Coney Island’s irreplaceable Cyclone

July 8, 2022 William A. Gralnick
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The Cyclone has some years on me. After my first ride on it, not by choice, mind you, I felt lucky to be able to continue on with my life.

I wouldn’t say I was a fearful boy, but I was no adventurer either. A thrill ran through me generated by the unique sound the Cyclone made. You could hear the clattering (and screaming) before you could see it. Next to it, from the looks on the faces of those getting off, there was no way I was going to be one of them—pale, green, trying to get their legs under them. I had seen that enough times to know this was an experience I did not need to lead a full, productive life. If fact, I was sure a ride on it might produce just the opposite. The friends (or so I thought) who were with me that post-high school graduation celebration night had other thoughts.

If one of my friends said that he or she was likely to drop dead from fright if they took a ride on the Cyclone, it never would have dawned on me not to honor that. Thus, it never dawned on me that my companions might think the reverse. As we approached the monster for some of those heartier than I to get on, they scooped me up off the street, wrestling me like a roped steer into the front car. They held me there until the bar snapped shut. The starter seemed to be having a wonderful time watching this rodeo.

Even though I knew what was coming, the climb upward didn’t seem so bad unless you calculated the angle up and then the pitch down, a 60% grade, as it turned out, might be. Slowly we climbed, Clank, clank, clank. It was so slow and laborious that I wondered if it would make it. I must say, the view from the top was breathtaking and not because I was looking down. It was a glorious day, and it seemed I could see France, or at least forever. I never did get to look down. My head was horizontal to the car because I was looking out. It snapped back so viciously in a second that it seemed to bounce right between my shoulder blades. The car shot straight down, or it seemed. I saw two things. One was the tracks in front of me appearing to me like they would smash into the ground with enough force to deposit us in China or whatever part of the world is below Coney Island. The other sight was what was waiting for me. I don’t know which was more terrifying.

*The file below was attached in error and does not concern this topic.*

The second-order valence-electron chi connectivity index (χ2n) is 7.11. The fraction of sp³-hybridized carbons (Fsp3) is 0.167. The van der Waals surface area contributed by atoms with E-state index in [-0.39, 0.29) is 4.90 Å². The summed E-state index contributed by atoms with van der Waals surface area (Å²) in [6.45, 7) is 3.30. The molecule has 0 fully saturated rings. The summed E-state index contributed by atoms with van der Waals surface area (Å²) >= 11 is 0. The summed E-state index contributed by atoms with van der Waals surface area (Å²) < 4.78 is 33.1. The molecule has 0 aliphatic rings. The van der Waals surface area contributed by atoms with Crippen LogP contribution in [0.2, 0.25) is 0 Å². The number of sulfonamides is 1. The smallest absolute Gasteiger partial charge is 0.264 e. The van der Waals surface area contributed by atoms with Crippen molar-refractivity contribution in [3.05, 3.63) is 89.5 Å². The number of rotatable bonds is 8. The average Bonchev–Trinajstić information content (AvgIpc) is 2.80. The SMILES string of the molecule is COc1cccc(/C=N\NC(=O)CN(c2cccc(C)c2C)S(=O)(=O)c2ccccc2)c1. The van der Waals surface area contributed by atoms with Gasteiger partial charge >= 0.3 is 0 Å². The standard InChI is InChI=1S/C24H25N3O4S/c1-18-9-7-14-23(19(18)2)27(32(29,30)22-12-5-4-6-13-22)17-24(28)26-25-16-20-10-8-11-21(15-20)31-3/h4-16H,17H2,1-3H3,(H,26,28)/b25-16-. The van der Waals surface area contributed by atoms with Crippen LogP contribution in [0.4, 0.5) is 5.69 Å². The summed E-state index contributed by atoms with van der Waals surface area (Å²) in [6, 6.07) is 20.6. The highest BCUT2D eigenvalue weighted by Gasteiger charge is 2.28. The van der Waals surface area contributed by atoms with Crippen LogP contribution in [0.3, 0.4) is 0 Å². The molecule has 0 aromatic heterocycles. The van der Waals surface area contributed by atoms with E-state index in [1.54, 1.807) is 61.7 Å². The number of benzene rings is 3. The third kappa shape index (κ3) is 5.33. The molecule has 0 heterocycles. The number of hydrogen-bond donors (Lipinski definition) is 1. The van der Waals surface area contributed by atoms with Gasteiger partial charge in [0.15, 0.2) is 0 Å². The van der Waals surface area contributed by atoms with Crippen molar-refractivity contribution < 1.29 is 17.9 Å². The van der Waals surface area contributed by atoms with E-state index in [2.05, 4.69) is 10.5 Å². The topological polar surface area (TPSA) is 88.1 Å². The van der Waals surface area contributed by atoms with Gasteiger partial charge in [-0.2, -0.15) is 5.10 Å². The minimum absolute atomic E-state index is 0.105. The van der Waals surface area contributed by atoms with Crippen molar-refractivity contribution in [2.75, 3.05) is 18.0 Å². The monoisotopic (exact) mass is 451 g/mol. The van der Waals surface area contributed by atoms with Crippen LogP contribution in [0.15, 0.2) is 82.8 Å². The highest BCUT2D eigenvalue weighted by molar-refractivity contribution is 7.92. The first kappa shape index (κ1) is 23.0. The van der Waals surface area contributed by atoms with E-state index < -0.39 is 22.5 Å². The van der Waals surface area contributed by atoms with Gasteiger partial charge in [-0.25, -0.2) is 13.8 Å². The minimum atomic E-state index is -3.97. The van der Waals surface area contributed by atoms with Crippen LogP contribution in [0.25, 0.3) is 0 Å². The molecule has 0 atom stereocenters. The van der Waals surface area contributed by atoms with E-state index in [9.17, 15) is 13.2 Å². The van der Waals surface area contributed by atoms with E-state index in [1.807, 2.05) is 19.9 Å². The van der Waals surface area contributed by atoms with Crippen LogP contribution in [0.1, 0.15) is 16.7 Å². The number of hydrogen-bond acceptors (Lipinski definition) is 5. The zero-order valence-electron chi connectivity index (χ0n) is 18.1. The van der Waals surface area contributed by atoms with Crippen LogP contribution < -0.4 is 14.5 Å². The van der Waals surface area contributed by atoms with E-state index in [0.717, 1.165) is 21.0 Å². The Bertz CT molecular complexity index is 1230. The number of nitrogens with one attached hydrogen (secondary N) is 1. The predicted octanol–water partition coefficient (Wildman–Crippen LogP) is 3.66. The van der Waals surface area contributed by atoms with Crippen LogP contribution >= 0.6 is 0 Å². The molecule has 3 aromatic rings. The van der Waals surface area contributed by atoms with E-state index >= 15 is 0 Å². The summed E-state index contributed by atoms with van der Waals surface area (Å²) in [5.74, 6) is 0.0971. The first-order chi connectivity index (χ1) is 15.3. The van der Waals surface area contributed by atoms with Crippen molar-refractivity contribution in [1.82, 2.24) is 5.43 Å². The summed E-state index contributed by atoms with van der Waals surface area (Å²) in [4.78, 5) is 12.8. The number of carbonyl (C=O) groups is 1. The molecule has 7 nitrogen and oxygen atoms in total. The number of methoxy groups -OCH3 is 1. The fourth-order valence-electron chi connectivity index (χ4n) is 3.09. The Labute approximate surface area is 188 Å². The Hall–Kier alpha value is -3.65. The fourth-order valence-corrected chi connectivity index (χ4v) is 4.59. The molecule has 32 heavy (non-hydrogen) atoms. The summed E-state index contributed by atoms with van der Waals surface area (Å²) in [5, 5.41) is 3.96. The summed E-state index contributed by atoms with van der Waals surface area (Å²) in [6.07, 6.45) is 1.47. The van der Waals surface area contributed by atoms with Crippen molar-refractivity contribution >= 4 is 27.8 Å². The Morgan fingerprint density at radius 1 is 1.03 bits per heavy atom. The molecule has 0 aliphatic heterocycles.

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Of course, one doesn’t end up in China. The reason is that just before that happens, one hits a turn so sharp one’s head swivels as it does on a ventriloquist’s dummy. Regretfully I was the dummy. As the train of cars hit the turn, making the skin on one’s face stretch, another slated mountain faced us. Again, the clanking. I don’t remember much after that; my brain was probably oxygen-deprived. Let me share the stats with those of you who didn’t or don’t harbor suicidal thoughts. What you do with them is up to you.

Cranked up for the first time in June of ’27, the Cyclone runs at 60 noisy mph. It has 2,640 feet of track and is the second steepest wooden roller coaster around. Screaming around those thousands of feet of tracks, it hit 27 different elevated situations.

My memory kicks back in as we slid into the gate, rolling slowly until the brake stopped us. People were jumping out, screaming, laughing, yelling. I could not move, which was odd because I felt my body had the consistency of a jellyfish. I had no trust that my legs would even get me out of the car, no less locomote me to the exit. But that’s what friends are for. They snatched me from the car, and upon noticing that my body parts didn’t seem like they were connected, they were kind enough to walk me like a drunk to the street. “Let’s go to Nathan’s!” That thought truly sickened me. I mean sick, sick. I became so nauseous I was sure I was going to “ralph” all over the place. But again, that’s what friends are for. One of the guys who was a smoker pulled out his Camels and said, “This always works for me.” “Take a drag,” he said as he lit it and handed it to me. I had little more knowledge of what to do with a cigarette than I did had he given me a Rubic’s cube. I just followed directions. After I stopped coughing, which took long enough that I thought I might need oxygen, I realized it had worked. I didn’t feel great, but I felt life slowly seeping back into my body—ironic that something that kills you made me feel better.

Anyway, riding the Cyclone was the most frightening experience of my life. I’m not alone. Charles Lindberg said, “A ride on the cyclone is a greater thrill than flying a plane at top speed.”  By the way, I don’t much like flying either. However, I never rode the Ferris wheel, where if they stopped with my car on top, I would have quietly slipped into a coma, or the parachute jump, where my brains would have come out of my ears once the drop started. So happy birthday Cyclone. May you have another 95, all of them without me.

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